Maple Ridge city councillor Ahmed Yousef ate breakfast on Thursday morning with his family.
It was the first time in 30 days he had shared the morning meal with them.
The former president of the Islamic Society of Ridge Meadows was observing Ramadan, a period of fasting Muslims all around the world take part in.
“We experience what those less fortunate than us do,” Yousef said. “Many people might not have the ability to simply walk into the kitchen, and open up the fridge door to grab whatever their hearts desire.”
Those observing Ramadan do not eat or drink anything during daylight hours, eating one meal (suhoor) just before dawn, and another (iftar) after sunset.
Community is everything during the holy month, Yousef explained.
“During Ramadan, families gather with friends and even people they don’t know for the iftar meal,” he said.
“You go through the hardship of fasting all day long, and come together to break your fast and celebrate what you’ve done in service of a higher being.”
His family does not observe the month, and since his children would typically be in bed around sundown, Yousef said he would often eat the Iftar meal by himself.
“It was a very lonely Ramadan,” he said. “But knowing there are millions of people out there who are experiencing the same hunger and thirst that I was helped me.”
He missed praying with others close by too.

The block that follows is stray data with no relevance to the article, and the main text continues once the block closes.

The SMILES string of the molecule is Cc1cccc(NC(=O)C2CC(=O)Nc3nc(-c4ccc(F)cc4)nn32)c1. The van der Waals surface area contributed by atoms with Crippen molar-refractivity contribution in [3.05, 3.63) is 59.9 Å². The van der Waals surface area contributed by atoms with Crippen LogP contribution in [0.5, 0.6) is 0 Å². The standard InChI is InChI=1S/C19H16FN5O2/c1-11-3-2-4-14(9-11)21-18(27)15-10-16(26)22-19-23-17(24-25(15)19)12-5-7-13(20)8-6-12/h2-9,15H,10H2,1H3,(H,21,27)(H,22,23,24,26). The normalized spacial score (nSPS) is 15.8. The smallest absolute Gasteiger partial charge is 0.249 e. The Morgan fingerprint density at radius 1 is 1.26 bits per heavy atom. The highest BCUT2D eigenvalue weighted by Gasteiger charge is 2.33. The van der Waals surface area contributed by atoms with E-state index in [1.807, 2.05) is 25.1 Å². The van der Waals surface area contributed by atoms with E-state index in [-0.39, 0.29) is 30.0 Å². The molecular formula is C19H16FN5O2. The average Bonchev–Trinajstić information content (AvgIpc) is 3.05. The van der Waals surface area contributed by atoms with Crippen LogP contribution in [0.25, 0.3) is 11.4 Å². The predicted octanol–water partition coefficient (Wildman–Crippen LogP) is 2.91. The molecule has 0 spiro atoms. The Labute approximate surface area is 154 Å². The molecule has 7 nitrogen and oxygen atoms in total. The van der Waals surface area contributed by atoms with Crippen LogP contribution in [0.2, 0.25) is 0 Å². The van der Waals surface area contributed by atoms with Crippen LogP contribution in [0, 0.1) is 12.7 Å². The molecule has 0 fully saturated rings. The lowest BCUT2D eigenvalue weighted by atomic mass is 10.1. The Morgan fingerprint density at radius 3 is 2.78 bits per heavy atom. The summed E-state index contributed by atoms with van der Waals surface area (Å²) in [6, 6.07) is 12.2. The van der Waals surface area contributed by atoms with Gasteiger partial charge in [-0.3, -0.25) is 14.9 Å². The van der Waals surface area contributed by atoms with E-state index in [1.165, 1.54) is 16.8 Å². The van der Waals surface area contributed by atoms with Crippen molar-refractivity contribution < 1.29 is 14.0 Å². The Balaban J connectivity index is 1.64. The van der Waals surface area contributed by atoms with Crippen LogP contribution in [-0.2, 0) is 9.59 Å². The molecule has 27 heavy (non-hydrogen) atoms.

“When we pray in congregation, we stand toe-to-toe, shoulder-to-shoulder, and we move in unison,” he explained.
“To have that sense of belonging and community be non-existent was quite hard, but I’m glad that we’re able to participate in and practise the safe regulations in place, so that next Ramadan, hopefully we can be together without any of us missing.”
From Thursday to Saturday, Eid al Fitr will be celebrated by the local community.
It is a time of supplication, where favours can be asked of God in recompense for all the fasting. It is also common to be charitable, and grateful for all God has bestowed upon those who have observed the holy month.
Children wear new clothes, and will get candy, and if they’re lucky – some money.
Yousef recalls those gifts when he was growing up in Egypt.
“As a child, the money would be used to purchase fireworks and candy,” he said. “It’s pretty festive all around.”
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